What is important when making a gumbo is the roux.   In fact, this is what really makes a gumbo, a gumbo.  It’s also important not to burn it and keep stirring all the time as if any bits get caught on the bottom of the pan they are likely to burn and ruin the flavour.   Because of this, it is a bit more labour intensive than other stews and all the vegetables need to be chopped up first.   One ingredient I forgot to get was okra which I’m sure would have gone really well in this.    And another ingredient I didn’t get was file powder which is used to thicken and flavour the gumbo, not because I forgot, but because I’d left this to the last minute and so didn’t have time to find out where I could buy it.   As I’ve no idea what it tastes like, I don’t know if it would have made a big difference or not.   Overall, it was very tasty but next time I would add a fresh chilli to the gumbo as well as the spice blend.  I felt it needed just a little more flavour – or maybe that was the missing Worcester Sauce!

Blog-checking lines: Our May hostess, Denise of There’s a Newf in My Soup!, challenged The Daring Cooks to make Gumbo! She provided us with all the recipes we’d need from creole spices, homemade stock and Louisiana white rice, to Drew’s Chicken & Smoked Sausage Gumbo and Seafood Gumbo from My New Orleans: The Cookbook, by John Besh.

Spice Blend Ingredients

1/2 tsp celery salt

1/2 tsp salt

1/2 tsp paprika

1/2 tsp cayenne pepper

1/2 tsp black pepper

1/4 tsp ground allspice

How to make the Creole Spice Blend

1. Mix all these ingredients together.   It will make enough for the recipe below.  The original recipe also contained garlic powder and onion powder which I didn’t have but I added crushed garlic.

Gumbo Ingredients

2 chicken breasts, diced into large chunks

2 smoked sausages (I used Polish kabanos)

50ml oil

50ml white flour

1 onion, diced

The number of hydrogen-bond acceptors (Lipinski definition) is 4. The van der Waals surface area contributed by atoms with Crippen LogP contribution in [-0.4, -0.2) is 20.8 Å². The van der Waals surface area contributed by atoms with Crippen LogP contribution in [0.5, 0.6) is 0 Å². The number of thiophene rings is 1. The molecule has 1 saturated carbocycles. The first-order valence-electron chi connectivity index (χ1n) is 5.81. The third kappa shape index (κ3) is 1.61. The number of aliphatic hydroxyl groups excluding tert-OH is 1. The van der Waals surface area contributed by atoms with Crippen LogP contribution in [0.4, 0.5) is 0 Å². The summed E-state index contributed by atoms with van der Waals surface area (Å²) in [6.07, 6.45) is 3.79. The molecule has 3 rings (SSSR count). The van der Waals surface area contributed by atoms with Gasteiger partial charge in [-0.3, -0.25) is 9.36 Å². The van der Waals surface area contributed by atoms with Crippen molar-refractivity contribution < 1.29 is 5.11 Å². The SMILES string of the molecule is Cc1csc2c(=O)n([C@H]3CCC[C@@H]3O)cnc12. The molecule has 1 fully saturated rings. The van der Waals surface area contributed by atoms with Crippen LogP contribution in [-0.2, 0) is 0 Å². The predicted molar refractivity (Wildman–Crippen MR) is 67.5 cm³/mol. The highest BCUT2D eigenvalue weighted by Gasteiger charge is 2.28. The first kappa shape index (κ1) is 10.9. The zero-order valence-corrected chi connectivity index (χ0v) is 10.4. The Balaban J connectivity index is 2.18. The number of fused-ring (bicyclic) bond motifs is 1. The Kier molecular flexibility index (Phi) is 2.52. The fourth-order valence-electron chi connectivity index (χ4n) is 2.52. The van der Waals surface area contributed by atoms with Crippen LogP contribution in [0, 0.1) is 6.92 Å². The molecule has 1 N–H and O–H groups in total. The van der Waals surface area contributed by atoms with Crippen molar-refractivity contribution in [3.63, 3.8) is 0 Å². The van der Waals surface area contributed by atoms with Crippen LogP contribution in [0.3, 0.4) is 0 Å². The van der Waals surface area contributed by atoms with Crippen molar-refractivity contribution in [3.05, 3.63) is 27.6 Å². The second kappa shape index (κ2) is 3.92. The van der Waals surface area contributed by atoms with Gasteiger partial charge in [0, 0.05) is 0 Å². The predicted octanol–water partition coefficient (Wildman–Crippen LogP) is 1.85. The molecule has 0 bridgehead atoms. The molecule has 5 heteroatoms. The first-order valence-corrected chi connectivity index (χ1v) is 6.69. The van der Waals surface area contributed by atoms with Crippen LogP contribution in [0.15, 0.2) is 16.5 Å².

1 green pepper, diced

2 sticks celery, finely diced

1 tomato, diced

2 cloves garlic, crushed

2-3 tsp Creole spice blend – see recipe above

1 bay leaf

Pinch dried thyme

1tsp Worcestershire Sauce

Tabasco, according to taste (I used quite a lot, but then maybe I was making up for the lack of Worcestershire sauce)

300ml Chicken stock

How to make Chicken and Smoked Sausage Gumbo

1. Prepare the spice blend and crush one clove of garlic.   Rub this into the diced chicken and set aside.

2. Heat the oil in a saucepan.   Add the flour and whisk or stir with a wooden spoon.   Keep stirring and don’t let any of it burn.   I found it easier to use the wooden spoon as I could get into the corners of the pan.   The roux will gradually darken to a deep brown.

3. After about 15 minutes turn the heat down and add the diced onion.   After about 10 minutes the sauce will be glossy and caramelised.   Add the chicken and stir to brown all over.

4. Add the sausage and the rest of the vegetables, including the other clove of garlic.  Keep stirring for another couple of minutes.

5. Add the thyme, bay leaf and chicken stock. Bring to the boil and then simmer for about 45 minutes.   Stir every now and again and skim off any oil that rises to the top.

6. Cook a little rice to serve under the gumbo.

7. When ready, season with Worcester Sauce and Tabasco before serving.

8. Serve in bowls with the gumbo on top of the rice.

Melon and Cucumber Gazpacho

This is my second recipe for the 365 Challenge.   I’ve never made gazpacho before and the only chilled soup I have ever had has been a traditional tomato gazpacho in Spain.   I have to admit that I am not a big fan of cold soup, but there is something very refreshing about this.   It’s ok in my kitchen but it would be so much nicer to sip it on a sun-kissed terrace by the Mediterranean.   I can dream!

But, before you rush off to make this, let me warn you that it is an acquired taste.   Bizarre was the verdict of my husband, not helped by the fact that he is colour blind and did not realise that there were two different flavours until he had finished it.   I don’t want to put you off but the vinegar and olive oil almost made me feel I was drinking vinaigrette.

I made half the amount of soup as the original recipe suggested and we ate it all between the two of us, although I would have preferred a smaller portion so would use this amount to serve four if I made it again.   I upped the proportions of mint and spring onion and missed out dill from the melon gazpacho as I couldn’t find any.    In retrospect the dill would have been good as, along with the lemon, it would have helped balance out the sweetness of the melon.